Thinking about applying to Smith? Schedule a free consultation to find out how we can help you.


In the first year, students focus on Globalization, Entrepreneurship and Technology — these are the core areas of study.  There are a few electives availalbe outside of those concentrations, however.   The second year becomes more flexible — students even have the option to take courses at other programs in the area, should they so choose.  The program is 21 months long, but there are opportunities to accelerate.

One of our favorite aspects of UMD is its inventive ‘ambassador’ program — via its website, the Smith School allows students to directly to reach out to a hand-picked set of MBA Ambassadors with similar career goals and interests.  Kudos to the Smith School for making it easier for students to learn about how their individual educational needs are going to be met.

Another fantastic resource are the Smith student blogs, where individual students give a blow-by-blow account of their time at the school.

The Smith school offers a range of entrepreneurship opportunities — one interesting one is Pitch Dingman #pitchdingman, which has prospective CEOs clambering on board a terp bus to try and raise interest in their ideas.

On the negative side, Smith’s web presence for alumni is fairly limited, with few opportunities offered, and the description of student-run clubs is sketchy at best, with no links to events or recent speakers.  

Overall, though, we're happy to list the Robert. H. Smith school among our top choice programs in the Mid Atlantic/DC region.

Admissions: 301-405-2559

Email: mba_info@rhsmith.umd.edu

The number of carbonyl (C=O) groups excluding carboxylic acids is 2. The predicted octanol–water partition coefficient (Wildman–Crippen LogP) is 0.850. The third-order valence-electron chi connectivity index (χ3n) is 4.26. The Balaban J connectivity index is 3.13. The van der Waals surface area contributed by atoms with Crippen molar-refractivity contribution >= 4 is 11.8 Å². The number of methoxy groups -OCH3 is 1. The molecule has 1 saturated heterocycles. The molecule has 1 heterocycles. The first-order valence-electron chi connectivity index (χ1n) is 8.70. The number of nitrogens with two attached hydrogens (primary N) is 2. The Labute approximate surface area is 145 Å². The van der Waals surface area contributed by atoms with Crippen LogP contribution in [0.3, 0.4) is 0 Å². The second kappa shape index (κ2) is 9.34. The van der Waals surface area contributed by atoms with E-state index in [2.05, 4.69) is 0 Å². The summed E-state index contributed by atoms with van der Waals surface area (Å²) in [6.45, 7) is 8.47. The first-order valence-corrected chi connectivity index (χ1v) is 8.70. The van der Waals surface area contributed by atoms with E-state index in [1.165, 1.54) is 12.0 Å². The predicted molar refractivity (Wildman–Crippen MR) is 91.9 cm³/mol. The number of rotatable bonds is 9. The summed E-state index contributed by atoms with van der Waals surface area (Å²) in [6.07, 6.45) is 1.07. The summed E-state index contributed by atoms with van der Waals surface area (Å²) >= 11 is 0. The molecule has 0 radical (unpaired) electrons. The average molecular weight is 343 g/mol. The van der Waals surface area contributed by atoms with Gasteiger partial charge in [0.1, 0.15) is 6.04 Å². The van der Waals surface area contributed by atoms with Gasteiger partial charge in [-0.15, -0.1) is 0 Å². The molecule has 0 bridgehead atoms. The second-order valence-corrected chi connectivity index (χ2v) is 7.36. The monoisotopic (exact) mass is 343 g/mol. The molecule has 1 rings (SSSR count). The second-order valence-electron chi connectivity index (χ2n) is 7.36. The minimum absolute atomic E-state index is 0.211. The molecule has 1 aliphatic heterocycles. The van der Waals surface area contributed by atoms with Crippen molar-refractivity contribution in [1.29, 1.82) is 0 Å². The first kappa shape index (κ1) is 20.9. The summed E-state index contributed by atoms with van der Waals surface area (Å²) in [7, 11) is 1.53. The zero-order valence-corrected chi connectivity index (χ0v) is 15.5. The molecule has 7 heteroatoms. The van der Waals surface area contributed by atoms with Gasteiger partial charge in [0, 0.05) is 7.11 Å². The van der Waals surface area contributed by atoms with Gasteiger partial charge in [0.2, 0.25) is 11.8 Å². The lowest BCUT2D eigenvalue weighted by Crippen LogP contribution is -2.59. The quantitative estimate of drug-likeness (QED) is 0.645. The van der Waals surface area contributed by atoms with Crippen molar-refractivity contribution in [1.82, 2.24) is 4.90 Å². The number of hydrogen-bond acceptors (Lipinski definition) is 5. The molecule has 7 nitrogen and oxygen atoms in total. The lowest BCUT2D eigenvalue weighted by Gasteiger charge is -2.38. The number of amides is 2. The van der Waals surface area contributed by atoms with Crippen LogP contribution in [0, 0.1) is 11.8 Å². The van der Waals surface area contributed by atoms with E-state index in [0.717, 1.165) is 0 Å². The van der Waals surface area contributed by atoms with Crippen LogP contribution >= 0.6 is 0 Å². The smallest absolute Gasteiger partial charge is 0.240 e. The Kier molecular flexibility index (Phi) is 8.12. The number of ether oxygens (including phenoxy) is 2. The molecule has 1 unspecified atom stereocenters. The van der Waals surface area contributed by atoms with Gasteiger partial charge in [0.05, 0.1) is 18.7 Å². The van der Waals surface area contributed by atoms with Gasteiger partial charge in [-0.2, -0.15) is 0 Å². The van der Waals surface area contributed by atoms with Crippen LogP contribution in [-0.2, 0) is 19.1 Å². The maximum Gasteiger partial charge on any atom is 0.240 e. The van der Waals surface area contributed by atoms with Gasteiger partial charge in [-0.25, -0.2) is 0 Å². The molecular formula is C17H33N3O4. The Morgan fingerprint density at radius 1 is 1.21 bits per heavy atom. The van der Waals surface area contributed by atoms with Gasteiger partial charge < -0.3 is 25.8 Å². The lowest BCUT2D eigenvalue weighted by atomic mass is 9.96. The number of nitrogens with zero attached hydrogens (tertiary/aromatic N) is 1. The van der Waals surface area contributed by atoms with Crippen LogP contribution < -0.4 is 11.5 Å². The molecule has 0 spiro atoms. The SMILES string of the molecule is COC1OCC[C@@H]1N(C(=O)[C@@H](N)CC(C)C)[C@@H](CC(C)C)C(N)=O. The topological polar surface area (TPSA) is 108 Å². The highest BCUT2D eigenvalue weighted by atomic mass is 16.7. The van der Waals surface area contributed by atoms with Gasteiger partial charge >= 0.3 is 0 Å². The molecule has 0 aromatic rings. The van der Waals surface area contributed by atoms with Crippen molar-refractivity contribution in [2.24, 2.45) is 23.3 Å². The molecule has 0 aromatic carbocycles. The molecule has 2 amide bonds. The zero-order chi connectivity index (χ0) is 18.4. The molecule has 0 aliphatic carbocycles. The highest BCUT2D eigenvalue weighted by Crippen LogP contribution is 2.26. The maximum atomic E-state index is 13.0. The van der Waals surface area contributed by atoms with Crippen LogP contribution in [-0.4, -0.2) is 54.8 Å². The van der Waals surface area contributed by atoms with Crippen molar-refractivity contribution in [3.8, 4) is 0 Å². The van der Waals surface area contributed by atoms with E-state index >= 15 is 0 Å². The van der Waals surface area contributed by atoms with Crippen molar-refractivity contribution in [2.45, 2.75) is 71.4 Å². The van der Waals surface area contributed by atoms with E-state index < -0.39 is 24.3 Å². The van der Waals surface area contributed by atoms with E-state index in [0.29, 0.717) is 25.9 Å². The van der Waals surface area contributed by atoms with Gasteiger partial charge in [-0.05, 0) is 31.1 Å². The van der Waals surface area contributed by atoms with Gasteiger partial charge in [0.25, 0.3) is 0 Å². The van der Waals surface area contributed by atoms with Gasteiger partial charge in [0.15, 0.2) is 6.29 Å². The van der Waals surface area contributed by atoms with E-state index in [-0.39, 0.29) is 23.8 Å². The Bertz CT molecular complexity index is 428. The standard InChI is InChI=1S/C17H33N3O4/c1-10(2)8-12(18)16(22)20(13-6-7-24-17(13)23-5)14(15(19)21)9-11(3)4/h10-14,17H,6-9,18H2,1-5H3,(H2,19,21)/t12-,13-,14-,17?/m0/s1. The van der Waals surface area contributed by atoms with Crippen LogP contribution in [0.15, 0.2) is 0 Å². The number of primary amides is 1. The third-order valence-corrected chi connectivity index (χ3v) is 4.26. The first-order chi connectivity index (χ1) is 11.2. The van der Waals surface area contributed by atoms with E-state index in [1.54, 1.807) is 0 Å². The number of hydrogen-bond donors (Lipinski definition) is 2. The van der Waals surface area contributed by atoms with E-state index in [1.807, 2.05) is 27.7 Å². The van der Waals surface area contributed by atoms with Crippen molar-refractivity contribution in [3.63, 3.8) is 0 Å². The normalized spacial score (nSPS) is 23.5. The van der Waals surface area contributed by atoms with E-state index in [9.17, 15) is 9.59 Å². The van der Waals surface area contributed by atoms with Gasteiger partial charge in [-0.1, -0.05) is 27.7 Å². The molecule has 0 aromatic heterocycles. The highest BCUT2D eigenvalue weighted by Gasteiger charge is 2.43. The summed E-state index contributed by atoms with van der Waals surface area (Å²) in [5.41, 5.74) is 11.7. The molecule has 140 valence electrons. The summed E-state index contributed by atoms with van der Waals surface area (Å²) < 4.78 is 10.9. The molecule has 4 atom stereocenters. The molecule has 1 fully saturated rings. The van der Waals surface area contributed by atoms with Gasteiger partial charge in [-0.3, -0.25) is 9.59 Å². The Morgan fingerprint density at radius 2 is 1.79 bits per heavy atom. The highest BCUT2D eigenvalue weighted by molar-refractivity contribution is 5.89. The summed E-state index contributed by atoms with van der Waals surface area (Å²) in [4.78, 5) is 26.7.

Website: http://www.rhsmith.umd.edu/

Apply Online: http://www.rhsmith.umd.edu/apply.aspx








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 By Susan Clark.  Cartoon by Frits Ahlefeldt.

Picture this: it’s three AM, and you’re hanging out at the dorm of one of your HBS section mates finishing up a group project.  The five of you have been banging away at Excel spreadsheets since nine – nobody’s eaten.  You’re all completely exhausted – but you just realized there’s a key element that isn’t done yet.  How do you break the news to your friends?  How do you avoid the dreaded, “Aah, it’s good enough”? After all, these people know you, but they don’t really know you.  Why should they listen to what you have to say when you ask them to give the maximum effort -- that one last push?

The whole situation brings you back a few years to when you chose to leave your cushy job at JP Morgan to go to Haiti, where you didn’t know a single person, to create a social entrepreneurship venture to solve their ongoing water crisis.   There were so many late nights on that project, so many moments it would have been easier to give up – but you had a shared sense of mission that kept you pulling together. 

Without even thinking about it, you find yourself telling the story to your HBS classmates -- you explain to them that where you grew up, in a small town outside Rio de Janiero, clean water was hard to come be – you explain this ‘random’ class project is actually (for you) part of a larger mission, a dream to go out there and solve the problem of clean water once and for all via a social entrepeneurship startup you’re building.